Chris Borland
Former San Francisco 49ers linebacker Chris Borland (center) announced his retirement from the NFL Monday, citing concerns about his long-term health. Reuters/Chuck Cook-USA TODAY Sports

Once a feared enforcer, former New York Rangers winger Derek Boogaard spent his final days as a shell, battling mood swings and loneliness, before his death by overdose in 2011. An autopsy revealed years of hard checks and NHL-condoned bare-knuckle brawls had left Boogaard, 28 when he died, with brown spots on his brain associated with chronic traumatic encephalopathy, or CTE. The circumstances of the hockey player’s demise were the subject of a feature story or two, and then largely faded into obscurity – a cautionary tale of how physical deterioration is part of an athlete’s job description.

By contrast, the outcry generated by former San Francisco 49ers linebacker Chris Borland’s retirement at age 24 this week over concerns about football’s long-term health risks made it clear the public is unwilling to allow the NFL to gloss over its concussion problem even though the NHL’s fist-fighting or NASCAR’s high-speed accidents can also be hazardous. Experts blamed the disparity on football’s massive mainstream exposure, coupled with the public’s perception that NFL officials have underplayed the notion that gridiron success often goes hand-in-hand with decades of mental decline.

“From a fan’s perspective, any time you get behind the wheel of one of these cars, you are essentially making a contract that you are willing to die. You understand that as a perceived risk as part of your job,” said Keith Strudler, director of the Marist College Center for Sports Communication in Poughkeepsie, New York, of the dangers associated with NASCAR. Conversly, he said, “In football, a sport that presents itself as America’s true pastime, this idea that when you’re 55 years old, you’re going to be mentally unstable and won’t recognize your kids, I don’t think that’s something that anyone recognizes as part of the perceived risk.”

Borland’s decision to retire in the prime of his career shocked many in the NFL, where a lack of guaranteed contracts or any real job security causes many players to play through significant injury to avoid losing their spot on the roster. Despite a solid chance at millions of dollars in future earnings, Borland examined the risks associated with repetitive brain trauma that so many current and former football players have experienced and decided his long-term quality of life was more important than a playing career.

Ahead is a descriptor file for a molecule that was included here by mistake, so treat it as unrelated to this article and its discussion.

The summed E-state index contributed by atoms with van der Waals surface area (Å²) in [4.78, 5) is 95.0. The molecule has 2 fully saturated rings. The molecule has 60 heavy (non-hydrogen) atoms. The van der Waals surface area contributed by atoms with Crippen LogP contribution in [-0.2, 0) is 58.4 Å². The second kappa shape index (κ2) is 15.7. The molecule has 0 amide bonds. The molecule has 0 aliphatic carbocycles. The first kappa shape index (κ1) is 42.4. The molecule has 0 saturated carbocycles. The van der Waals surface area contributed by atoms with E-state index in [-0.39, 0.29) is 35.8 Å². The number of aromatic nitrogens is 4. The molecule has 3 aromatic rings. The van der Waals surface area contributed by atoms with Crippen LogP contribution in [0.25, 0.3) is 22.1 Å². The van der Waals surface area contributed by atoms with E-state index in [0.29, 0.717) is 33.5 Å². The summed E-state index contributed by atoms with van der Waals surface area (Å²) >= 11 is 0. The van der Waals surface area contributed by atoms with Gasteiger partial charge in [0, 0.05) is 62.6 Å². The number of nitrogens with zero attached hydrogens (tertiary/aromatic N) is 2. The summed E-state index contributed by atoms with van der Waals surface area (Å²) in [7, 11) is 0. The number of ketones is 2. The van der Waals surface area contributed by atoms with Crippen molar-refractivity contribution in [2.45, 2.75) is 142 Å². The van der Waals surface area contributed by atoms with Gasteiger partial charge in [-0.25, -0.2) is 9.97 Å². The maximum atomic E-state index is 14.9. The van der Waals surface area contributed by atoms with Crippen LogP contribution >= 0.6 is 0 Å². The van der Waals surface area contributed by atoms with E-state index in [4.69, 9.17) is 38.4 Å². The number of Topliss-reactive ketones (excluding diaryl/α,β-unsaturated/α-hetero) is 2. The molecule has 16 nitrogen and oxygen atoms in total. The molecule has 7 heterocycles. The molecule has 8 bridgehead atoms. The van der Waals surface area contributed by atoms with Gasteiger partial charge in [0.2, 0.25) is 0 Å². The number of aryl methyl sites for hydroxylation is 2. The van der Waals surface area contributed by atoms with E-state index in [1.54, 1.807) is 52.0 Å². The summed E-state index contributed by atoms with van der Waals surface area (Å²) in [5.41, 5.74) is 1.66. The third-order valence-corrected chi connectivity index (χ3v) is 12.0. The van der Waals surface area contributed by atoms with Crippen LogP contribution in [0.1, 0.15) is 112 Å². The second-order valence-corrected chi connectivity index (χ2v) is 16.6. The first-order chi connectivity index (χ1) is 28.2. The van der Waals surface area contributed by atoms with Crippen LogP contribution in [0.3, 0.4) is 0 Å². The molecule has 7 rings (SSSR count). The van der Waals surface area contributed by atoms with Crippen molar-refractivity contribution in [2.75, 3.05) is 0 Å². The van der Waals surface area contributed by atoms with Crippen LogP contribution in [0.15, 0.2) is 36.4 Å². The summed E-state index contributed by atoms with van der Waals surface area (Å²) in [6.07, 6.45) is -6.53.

The NFL players union commissioned Harvard University professors in 2013 to lead a 10-year study into the understanding and prevention of the NFL’s long-term health risks. In a pre-study summary, these researchers said professional football players in North America “have life expectancies in the mid-to-late 50s,” roughly 20 years less than the average American male. Multiple studies have found that former NFL players are far more likely to develop, and ultimately to die from, neurological disorders such as CTE and Alzheimer’s disease. One found that former NFL players were 19 times more likely to develop Alzheimer’s disease or memory loss than the average American aged 30 to 49.

The suicides of former Chicago Bears safety Dave Duerson in 2011 and former San Diego Chargers linebacker Junior Seau in 2012, each of whom were posthumously found to have CTE, served to galvanize the public to question NFL safety. The league is expected to pay more than $1 billion in a settlement with hundreds of former players who alleged the league never properly educated them on the risks of playing with head injuries.

NASCAR went through a similar crisis of conscience following the tragic death of racing legend Dale Earnhardt at the 2001 Daytona 500 in Florida. Earnhardt was traveling approximately 180 mph when he lost control of his vehicle and slammed head-on into the track wall. He died instantly of head trauma, according to ESPN.